MAD is an annual gathering of chefs with the aim to recognise that the modern chef is faced with challenges and responsibilities that go far beyond supplying simple sustenance for the duration of a single meal. We want the chefs who attend the Symposium to return to their kitchens and reflect on what they have seen and heard; the new questions we now know to ask, to become more inquisitive and imaginative.
We are thrilled to announce the MAD Grant, a new initiative that brings 10 young chefs to attend the MAD Symposium in Copenhagen. We want to gift this opportunity to 10 aspiring chefs from all over the world who show promise and would otherwise not have the means to join us for the event.
The MAD Grant will cover travel and accommodation expenses, as well as the cost of the Symposium ticket.
In order to be eligible for the Grant, you must be under 30, possess a good understanding of English, and either be enrolled at a culinary school or already working at a restaurant.
If you would like to be considered for the Grant, kindly complete the application form by Monday 30 June. We will notify the 10 recipients of the grant by Monday 7 July.
The MAD Grant is made possible thanks to a generous contribution from the Carlsberg Bequest.
The sold-out MAD3 took place on Sunday 25 and Monday 26 of August 2013, in a circus tent on Refshaleøen in Copenhagen. The event was co-curated by Momofuku chef and founder David Chang and the editors of Lucky Peach Magazine. The theme of the symposium was guts, and together we asked our speakers to approach the subject from every angle, to explore all its forms, so that MAD could be a venue in which we could reflect on the stories and ideas that no one usually dares or gets an opportunity to tell. You can see photos and a recap of the event on our MADFEED.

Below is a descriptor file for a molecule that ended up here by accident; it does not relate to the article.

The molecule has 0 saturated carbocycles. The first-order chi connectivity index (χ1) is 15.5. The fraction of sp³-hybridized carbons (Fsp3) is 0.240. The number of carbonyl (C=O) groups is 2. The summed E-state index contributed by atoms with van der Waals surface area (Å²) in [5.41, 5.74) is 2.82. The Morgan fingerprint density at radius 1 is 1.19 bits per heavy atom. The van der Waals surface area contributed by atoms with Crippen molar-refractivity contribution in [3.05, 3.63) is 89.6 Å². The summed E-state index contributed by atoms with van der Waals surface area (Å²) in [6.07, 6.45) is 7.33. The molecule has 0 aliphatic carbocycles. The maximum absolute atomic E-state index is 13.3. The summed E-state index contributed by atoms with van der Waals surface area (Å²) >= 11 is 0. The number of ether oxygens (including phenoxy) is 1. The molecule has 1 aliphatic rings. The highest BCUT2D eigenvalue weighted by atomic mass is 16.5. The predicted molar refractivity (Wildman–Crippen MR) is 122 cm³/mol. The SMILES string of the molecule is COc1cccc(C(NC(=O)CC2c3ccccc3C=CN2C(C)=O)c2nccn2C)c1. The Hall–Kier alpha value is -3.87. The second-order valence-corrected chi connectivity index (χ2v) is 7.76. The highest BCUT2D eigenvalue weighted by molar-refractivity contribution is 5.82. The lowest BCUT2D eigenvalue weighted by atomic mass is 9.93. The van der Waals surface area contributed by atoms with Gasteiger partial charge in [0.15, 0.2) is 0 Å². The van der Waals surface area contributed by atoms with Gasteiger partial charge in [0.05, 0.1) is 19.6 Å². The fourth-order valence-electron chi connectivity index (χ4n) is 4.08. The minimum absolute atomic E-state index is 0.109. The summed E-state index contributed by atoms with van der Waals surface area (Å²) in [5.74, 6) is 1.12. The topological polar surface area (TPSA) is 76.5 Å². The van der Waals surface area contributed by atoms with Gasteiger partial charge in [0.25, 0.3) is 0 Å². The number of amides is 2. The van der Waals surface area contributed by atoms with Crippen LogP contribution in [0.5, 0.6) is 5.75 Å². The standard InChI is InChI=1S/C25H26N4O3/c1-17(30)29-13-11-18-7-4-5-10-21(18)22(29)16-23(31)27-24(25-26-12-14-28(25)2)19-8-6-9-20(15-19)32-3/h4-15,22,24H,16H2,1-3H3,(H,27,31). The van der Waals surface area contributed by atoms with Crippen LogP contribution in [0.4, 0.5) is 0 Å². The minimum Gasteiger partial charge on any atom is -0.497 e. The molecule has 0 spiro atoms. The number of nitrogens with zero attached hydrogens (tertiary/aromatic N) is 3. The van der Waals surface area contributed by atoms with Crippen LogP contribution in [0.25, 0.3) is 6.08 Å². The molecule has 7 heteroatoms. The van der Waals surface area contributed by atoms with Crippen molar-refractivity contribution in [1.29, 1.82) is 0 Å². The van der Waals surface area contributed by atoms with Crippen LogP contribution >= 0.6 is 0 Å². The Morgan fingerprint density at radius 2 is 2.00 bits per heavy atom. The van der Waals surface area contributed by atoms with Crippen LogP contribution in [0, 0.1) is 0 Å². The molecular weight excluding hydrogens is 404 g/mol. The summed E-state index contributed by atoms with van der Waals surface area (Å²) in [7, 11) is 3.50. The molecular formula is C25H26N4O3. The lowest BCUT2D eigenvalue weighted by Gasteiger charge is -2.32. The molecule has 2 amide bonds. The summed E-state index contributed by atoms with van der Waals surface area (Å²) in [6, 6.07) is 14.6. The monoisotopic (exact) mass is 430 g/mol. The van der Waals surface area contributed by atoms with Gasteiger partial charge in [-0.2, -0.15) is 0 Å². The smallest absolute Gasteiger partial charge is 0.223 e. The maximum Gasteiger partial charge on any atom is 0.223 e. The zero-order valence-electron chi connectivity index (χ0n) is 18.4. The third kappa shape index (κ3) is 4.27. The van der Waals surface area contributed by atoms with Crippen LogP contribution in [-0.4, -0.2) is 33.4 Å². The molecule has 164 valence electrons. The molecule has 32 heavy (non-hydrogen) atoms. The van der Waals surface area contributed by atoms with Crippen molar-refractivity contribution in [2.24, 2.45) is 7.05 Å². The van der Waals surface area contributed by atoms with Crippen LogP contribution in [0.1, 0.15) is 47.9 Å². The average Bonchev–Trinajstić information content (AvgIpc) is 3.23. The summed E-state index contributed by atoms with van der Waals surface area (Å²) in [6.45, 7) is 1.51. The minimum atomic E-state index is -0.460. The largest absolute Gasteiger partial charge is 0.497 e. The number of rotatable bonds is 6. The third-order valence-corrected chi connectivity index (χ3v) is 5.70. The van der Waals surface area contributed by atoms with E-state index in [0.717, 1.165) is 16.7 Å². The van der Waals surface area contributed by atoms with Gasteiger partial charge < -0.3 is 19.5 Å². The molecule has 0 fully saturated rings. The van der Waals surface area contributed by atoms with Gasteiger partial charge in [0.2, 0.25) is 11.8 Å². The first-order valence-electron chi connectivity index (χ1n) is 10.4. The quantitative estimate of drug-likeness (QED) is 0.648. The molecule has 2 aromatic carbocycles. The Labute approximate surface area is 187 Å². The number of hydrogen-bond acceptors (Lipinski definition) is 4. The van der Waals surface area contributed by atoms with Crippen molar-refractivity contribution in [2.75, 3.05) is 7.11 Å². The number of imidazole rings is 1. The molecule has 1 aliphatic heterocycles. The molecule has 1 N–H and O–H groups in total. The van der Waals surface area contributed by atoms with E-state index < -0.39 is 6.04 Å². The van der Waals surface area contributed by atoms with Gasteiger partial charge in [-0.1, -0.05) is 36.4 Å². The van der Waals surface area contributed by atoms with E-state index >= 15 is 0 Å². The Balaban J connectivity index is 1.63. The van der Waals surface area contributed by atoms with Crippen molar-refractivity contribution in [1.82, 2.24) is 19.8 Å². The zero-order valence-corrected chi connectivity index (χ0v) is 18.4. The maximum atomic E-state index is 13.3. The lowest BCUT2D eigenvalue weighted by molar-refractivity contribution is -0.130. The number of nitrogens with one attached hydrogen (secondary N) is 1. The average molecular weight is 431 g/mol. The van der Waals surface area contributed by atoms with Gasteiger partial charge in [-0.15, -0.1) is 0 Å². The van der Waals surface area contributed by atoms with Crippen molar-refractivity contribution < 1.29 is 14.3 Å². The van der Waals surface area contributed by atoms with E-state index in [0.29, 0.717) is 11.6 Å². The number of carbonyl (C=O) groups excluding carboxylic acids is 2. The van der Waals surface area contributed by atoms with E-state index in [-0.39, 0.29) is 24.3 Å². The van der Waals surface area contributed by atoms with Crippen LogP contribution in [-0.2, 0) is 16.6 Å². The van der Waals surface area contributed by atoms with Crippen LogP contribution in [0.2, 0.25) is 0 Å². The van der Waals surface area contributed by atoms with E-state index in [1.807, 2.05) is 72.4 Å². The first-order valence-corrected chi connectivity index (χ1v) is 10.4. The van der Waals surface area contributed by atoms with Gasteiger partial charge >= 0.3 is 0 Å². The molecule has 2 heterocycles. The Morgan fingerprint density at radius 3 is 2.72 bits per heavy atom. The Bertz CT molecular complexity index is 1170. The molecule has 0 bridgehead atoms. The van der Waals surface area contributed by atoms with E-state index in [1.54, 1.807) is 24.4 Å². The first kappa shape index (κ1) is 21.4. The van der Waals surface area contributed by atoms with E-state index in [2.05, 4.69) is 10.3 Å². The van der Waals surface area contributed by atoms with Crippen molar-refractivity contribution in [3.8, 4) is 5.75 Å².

During the initial MAD Symposium, we delved into the theme of vegetation. For the second, we turned our attention from the natural world onto the internal one – from the world of plants onto the person. Appetite connects the outer world with our inner needs. Appetite keeps us curious, it compels us to explore the world with our senses: our ability to taste, touch, smell, see and to think. As chefs, we work and live through appetite – it is our natural habitat. Knowing the techniques of our craft, the science of cooking or the seasons of produce is of course valuable, but we aimed to deepen our understanding even further. We wanted investigate the intuition that drives our everyday routine and inspires creativity – that is essential to producing a fundamentally good meal.
The theme chosen for the inaugural edition of MAD was vegetation. Whilst an homage to quality, seasons, nature and knowledge, we sought, through improving literacy in ecology and studying food through an interdisciplinary approach, to increase our industry’s general awareness. Over the two days, we wanted to better understand about how the food we choose to cook can make us more mature chefs; how we could affect agriculture for the better – and which environmental concerns make it vital that we do so? We hoped to learn the implications of foraging and how we could reconnect people with the origin of ingredients.